When I was in 8th grade we received a letter in the mail from the Durham Public School System saying I’d been granted admission into the district’s art magnet school, Durham School of the Arts. I was furious. I hadn’t applied, it was my mother’s idea, and the idea of losing my friends and all the work I’d put into socializing myself the past three horrible middle school years was devastating. I tore the acceptance letter up and fumed. I had struggled to make friends when we’d moved from southern Florida back to Durham, and I couldn’t imagine starting over at a new school. Fortunately for me, the decision wasn’t mine to make and in August of 2000 I started high school at DSA.
That same year my younger brother, Reid, started 6th grade at DSA. It was over the next 7 years that he (both of us, really), fell in love with DSA, the culture, the teachers, our fellow students, and the community. It was also over these years that he formed close friendships with Ellen Duda, Dylan Hammond, and Eliza Bordley. And it was with these friends, many moons ago, that a plan was hatched to take a country wide tour in an old school bus.
Just a few weeks ago, almost twelve years after they all began their DSA journey, they started that bus tour. Their nonprofit organization, Sol Food, set off on a 6 month tour of the continental U.S. that will cover much of the states and many, many miles. They’re stopping in communities big and small throughout the country, creating square space gardens, working on farms, giving workshops, and exploring.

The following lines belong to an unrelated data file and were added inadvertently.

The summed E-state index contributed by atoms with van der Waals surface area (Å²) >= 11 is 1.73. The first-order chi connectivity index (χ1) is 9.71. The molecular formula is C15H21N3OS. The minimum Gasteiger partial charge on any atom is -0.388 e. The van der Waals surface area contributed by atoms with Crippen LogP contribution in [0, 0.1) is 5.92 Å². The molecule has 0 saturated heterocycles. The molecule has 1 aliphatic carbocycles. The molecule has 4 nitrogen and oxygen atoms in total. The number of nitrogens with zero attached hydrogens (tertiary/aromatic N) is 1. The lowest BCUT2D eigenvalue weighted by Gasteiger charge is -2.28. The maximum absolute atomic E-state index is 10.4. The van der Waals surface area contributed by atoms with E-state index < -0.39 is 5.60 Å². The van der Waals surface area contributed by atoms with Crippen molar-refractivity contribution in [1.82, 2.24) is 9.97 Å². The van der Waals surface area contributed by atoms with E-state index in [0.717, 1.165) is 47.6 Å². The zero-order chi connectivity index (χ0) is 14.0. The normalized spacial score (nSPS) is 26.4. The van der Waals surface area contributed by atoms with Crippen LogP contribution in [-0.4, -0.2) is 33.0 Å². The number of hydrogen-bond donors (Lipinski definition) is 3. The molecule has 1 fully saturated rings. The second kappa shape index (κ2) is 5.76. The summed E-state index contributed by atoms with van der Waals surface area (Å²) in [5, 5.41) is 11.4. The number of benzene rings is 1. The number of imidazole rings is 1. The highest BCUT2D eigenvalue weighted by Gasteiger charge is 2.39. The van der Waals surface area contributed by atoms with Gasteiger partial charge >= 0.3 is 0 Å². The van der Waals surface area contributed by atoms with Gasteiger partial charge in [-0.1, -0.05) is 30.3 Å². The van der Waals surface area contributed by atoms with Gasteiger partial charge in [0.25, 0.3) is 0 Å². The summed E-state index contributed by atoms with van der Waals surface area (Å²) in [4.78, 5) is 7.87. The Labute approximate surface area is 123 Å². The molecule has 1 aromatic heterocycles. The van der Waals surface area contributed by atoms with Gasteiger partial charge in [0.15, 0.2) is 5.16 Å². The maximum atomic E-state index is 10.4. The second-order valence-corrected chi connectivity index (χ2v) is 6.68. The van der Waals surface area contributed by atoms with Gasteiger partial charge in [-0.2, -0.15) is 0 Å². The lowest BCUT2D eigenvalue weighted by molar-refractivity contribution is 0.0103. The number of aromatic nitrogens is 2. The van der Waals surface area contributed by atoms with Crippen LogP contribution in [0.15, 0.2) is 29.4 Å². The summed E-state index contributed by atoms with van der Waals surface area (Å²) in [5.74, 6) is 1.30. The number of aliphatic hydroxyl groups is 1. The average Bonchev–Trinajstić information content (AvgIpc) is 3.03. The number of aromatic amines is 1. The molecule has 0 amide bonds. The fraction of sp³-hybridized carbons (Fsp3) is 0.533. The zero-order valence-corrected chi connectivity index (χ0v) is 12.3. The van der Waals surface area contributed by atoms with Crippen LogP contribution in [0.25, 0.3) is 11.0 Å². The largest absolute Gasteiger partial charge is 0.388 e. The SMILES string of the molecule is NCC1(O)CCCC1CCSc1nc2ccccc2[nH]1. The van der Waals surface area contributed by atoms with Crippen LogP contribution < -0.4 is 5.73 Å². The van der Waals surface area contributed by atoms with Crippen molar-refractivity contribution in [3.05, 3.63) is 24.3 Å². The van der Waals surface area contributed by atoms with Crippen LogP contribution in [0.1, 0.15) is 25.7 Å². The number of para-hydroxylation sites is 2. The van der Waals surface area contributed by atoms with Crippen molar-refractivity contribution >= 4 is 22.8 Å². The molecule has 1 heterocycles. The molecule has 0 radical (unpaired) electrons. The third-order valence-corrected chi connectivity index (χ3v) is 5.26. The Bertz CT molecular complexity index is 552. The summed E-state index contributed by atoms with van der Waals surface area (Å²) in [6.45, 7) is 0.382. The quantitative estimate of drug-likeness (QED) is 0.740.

Their third stop was Baltimore. They came at the end of June and stayed for a whole week. The Museum hosted a few events in their honor (including a community day) and then they launched into a week of different projects. They build raised beds and decorated at the Jonestown community garden, Exeter Garden. They spent a day at Kayam Farm helping and learning and teaching. They went to the Catonsville 4th of July parade. They visited the Baltimore Free Farm and helped celebrate my birthday.
It probably goes without saying how amazing I think Sol Food is and how proud I am of their choice to do this service project. I’ve known all of them for a long time (Reid, obviously for all of his 24 years) and it makes me so happy that they’ve found a way to follow their dream and create something valuable. They’ve overcome odds, found funders, organized a massive service project and trip, and are still smiling as they do it. I strongly encourage you to check out their website, solfoodmobilefarm.org to follow their progress and if they’re coming to a town near you, check them out. You won’t regret it.
from left: ellen, dylan, eliza, reid
Emily17.07.2012 at 09:27
Whoa, when you mentioned Sol Food in your birthday post, I totally didn’t realize it was these DSA kids. Amazing! Off to check out their website — thanks for sharing!
Hope19.07.2012 at 16:08
I love alternative/charter school type educational options! This is the perfect story of how non-traditional education should be available everywhere! Great post, and I’ll be following you!